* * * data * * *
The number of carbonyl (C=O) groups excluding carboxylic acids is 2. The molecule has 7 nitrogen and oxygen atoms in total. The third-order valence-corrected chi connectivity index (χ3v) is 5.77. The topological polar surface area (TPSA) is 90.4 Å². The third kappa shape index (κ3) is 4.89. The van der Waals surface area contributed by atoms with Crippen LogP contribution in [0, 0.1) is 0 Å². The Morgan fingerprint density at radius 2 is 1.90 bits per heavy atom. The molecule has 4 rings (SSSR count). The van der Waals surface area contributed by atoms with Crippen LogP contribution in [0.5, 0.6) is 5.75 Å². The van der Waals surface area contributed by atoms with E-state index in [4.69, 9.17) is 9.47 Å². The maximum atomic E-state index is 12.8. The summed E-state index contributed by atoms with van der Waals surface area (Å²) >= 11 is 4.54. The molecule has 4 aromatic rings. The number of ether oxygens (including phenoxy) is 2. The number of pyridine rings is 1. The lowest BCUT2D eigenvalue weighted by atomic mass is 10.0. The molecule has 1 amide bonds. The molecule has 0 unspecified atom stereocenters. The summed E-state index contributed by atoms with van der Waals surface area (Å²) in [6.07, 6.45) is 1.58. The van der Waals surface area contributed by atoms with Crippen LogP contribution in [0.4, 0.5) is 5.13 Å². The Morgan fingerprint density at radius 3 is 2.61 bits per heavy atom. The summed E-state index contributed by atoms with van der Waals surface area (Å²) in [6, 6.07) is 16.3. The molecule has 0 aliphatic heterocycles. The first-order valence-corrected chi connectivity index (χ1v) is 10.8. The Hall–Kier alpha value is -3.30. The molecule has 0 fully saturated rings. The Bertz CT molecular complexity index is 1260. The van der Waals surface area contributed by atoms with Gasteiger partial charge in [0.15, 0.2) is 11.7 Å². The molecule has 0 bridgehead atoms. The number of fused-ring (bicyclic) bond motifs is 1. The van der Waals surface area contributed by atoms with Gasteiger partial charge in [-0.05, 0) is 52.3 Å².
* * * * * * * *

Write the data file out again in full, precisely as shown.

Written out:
The number of carbonyl (C=O) groups excluding carboxylic acids is 2. The molecule has 7 nitrogen and oxygen atoms in total. The third-order valence-corrected chi connectivity index (χ3v) is 5.77. The topological polar surface area (TPSA) is 90.4 Å². The third kappa shape index (κ3) is 4.89. The van der Waals surface area contributed by atoms with Crippen LogP contribution in [0, 0.1) is 0 Å². The Morgan fingerprint density at radius 2 is 1.90 bits per heavy atom. The molecule has 4 rings (SSSR count). The van der Waals surface area contributed by atoms with Crippen LogP contribution in [0.5, 0.6) is 5.75 Å². The van der Waals surface area contributed by atoms with E-state index in [4.69, 9.17) is 9.47 Å². The maximum atomic E-state index is 12.8. The summed E-state index contributed by atoms with van der Waals surface area (Å²) >= 11 is 4.54. The molecule has 4 aromatic rings. The number of ether oxygens (including phenoxy) is 2. The number of pyridine rings is 1. The lowest BCUT2D eigenvalue weighted by atomic mass is 10.0. The molecule has 1 amide bonds. The molecule has 0 unspecified atom stereocenters. The summed E-state index contributed by atoms with van der Waals surface area (Å²) in [6.07, 6.45) is 1.58. The van der Waals surface area contributed by atoms with Crippen LogP contribution in [0.4, 0.5) is 5.13 Å². The Morgan fingerprint density at radius 3 is 2.61 bits per heavy atom. The summed E-state index contributed by atoms with van der Waals surface area (Å²) in [6, 6.07) is 16.3. The molecule has 0 aliphatic heterocycles. The first-order valence-corrected chi connectivity index (χ1v) is 10.8. The Hall–Kier alpha value is -3.30. The molecule has 0 fully saturated rings. The Bertz CT molecular complexity index is 1260. The van der Waals surface area contributed by atoms with Gasteiger partial charge in [0.15, 0.2) is 11.7 Å². The molecule has 0 bridgehead atoms. The number of fused-ring (bicyclic) bond motifs is 1. The van der Waals surface area contributed by atoms with Gasteiger partial charge in [-0.05, 0) is 52.3 Å².